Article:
While a company's financial reports – the income statement, the balance sheet, the cash flow statement, and the statement of owners' equity – represent the company's financial health and progress, they can't provide a perfectly accurate picture. There are always assumptions built into many of the items on these statements that, if changed, can have greater or lesser effects on the company's bottom line and/or apparent health. This article looks at how assumptions in depreciation impact the value of long-term assets and how this can affect short-term earnings results.
Salvage Values and Depreciation
One of the consequences of generally accepted accounting principles (GAAP) is that, while cash is used to pay for a long-lived asset, such as a semi-trailer to deliver goods, the expenditure is not listed as an expense against revenue at the time. Instead, the cost is placed as an asset onto the balance sheet and that value is steadily reduced over the useful lifetime of the asset. This reduction is an expense called depreciation. This happens because of the matching principle from GAAP, which says expenses are recorded in the same accounting period as the revenue that is earned as a result of those expenses.
For example, suppose the cost of a semi-trailer is $100,000 and the trailer is expected to last for 10 years. If the trailer is expected to be worth $10,000 at the end of that period (salvage value), $9,000 would be recorded as a depreciation expense for each of those 10 years – (cost - salvage value) ÷ number of years.
Note: This example uses the straight-line method of depreciation and not an accelerated depreciation method that records a larger depreciation expense during the earlier years and a smaller expense in later years. There are also two assumptions built into the depreciation amount: the expected lifetime and the salvage value.
If you look at the long-term assets, such as property, plant, and equipment (PP&E), on a balance sheet, there are often two lines showing the cost value of those assets and how much depreciation has been charged against that value. (Sometimes, these are combined into a single line such as "PP&E net of depreciation.")
|--||End Of Year||Beginning Of Year||Year-End Difference|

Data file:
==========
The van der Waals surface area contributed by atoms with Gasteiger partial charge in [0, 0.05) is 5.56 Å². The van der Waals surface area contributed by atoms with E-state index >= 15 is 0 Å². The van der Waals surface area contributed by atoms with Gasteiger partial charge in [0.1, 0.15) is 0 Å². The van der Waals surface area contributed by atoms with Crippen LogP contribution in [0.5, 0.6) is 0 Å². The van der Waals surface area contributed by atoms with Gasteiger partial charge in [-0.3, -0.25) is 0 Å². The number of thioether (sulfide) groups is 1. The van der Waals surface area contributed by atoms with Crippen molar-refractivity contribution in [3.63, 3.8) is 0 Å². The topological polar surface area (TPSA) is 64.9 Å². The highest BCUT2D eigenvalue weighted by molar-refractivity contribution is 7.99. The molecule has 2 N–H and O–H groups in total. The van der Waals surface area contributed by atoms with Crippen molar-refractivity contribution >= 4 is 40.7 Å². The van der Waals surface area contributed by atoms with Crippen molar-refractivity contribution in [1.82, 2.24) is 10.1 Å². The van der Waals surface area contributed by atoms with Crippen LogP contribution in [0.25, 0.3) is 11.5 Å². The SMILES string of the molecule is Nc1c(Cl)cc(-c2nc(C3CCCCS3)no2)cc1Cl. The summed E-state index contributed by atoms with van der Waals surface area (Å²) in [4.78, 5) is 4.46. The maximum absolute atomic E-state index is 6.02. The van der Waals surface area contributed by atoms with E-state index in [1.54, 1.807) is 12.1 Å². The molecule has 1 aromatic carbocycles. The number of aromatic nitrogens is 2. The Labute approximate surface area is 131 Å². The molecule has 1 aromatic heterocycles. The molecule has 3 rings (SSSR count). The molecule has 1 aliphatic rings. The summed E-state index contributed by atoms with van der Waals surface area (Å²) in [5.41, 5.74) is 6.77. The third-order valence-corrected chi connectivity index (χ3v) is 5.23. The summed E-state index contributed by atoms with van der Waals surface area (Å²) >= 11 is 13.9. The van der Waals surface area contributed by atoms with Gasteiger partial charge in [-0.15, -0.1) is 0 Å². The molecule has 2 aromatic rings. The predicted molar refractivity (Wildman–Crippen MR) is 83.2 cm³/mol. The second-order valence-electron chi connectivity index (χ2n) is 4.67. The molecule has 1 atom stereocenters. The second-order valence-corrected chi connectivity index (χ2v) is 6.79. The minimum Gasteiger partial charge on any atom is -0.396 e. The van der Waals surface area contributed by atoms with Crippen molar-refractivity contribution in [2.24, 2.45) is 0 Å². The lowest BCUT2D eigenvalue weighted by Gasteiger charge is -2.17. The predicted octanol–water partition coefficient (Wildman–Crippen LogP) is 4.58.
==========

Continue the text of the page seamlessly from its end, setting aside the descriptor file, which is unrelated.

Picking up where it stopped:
|Plant, Property & Equipment (PP&E)||$3,600,000||$3,230,000||$360,000|
In the above example, $360,000 worth of PP&E was purchased during the year (which would show up under capital expenditures on the cash flow statement) and $150,000 of depreciation was charged (which would show up on the income statement). The difference between the end-of-year PP&E and the end-of-year accumulated depreciation is $2.4 million, which is the total book value of those assets. If the semi-trailer mentioned above had been on the books for three years by this point, then $9,000 of that $150,000 depreciation would have been due to the trailer, and the book value of the trailer at the end of the year would be $73,000. It does not matter if the trailer could be sold for $80,000 or $65,000 at this point (market value) – on the balance sheet, it is worth $73,000.
Suppose that trailer technology has changed significantly over the past three years and the company wants to upgrade its trailer to the improved version while selling its old one. There are three scenarios that can occur for that sale. First, the trailer can be sold for its book value of $73,000. In this case, the PP&E asset is reduced by $100,000 and the accumulated depreciation is increased by $27,000 to remove the trailer from the books. (The cash account balance will increase by the sale amount for all cases.)
The second scenario that could occur is that the company really wants the new trailer, and is willing to sell the old one for only $65,000. In this case, three things happen to the financial statements. The first two are the same as above to remove the trailer from the books. In addition, there is a loss of $8,000 recorded on the income statement because only $65,000 was received for the old trailer when its book value was $73,000.